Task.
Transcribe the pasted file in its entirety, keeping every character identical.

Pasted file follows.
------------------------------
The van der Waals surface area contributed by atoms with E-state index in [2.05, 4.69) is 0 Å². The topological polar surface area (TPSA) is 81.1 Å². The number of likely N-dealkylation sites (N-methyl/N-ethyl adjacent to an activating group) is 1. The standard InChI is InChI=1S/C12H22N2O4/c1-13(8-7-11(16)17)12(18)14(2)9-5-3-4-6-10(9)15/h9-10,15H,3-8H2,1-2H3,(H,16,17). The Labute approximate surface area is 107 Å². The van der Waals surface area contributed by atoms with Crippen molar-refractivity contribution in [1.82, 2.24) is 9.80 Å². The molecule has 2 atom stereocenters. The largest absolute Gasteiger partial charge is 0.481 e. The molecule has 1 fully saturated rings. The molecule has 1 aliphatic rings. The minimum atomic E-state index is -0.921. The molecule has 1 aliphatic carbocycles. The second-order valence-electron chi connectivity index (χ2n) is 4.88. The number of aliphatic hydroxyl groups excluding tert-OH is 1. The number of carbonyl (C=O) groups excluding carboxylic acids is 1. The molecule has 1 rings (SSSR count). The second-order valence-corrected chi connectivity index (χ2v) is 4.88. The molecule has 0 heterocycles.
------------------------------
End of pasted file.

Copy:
The van der Waals surface area contributed by atoms with E-state index in [2.05, 4.69) is 0 Å². The topological polar surface area (TPSA) is 81.1 Å². The number of likely N-dealkylation sites (N-methyl/N-ethyl adjacent to an activating group) is 1. The standard InChI is InChI=1S/C12H22N2O4/c1-13(8-7-11(16)17)12(18)14(2)9-5-3-4-6-10(9)15/h9-10,15H,3-8H2,1-2H3,(H,16,17). The Labute approximate surface area is 107 Å². The van der Waals surface area contributed by atoms with Crippen molar-refractivity contribution in [1.82, 2.24) is 9.80 Å². The molecule has 2 atom stereocenters. The largest absolute Gasteiger partial charge is 0.481 e. The molecule has 1 fully saturated rings. The molecule has 1 aliphatic rings. The minimum atomic E-state index is -0.921. The molecule has 1 aliphatic carbocycles. The second-order valence-electron chi connectivity index (χ2n) is 4.88. The number of aliphatic hydroxyl groups excluding tert-OH is 1. The number of carbonyl (C=O) groups excluding carboxylic acids is 1. The molecule has 1 rings (SSSR count). The second-order valence-corrected chi connectivity index (χ2v) is 4.88. The molecule has 0 heterocycles.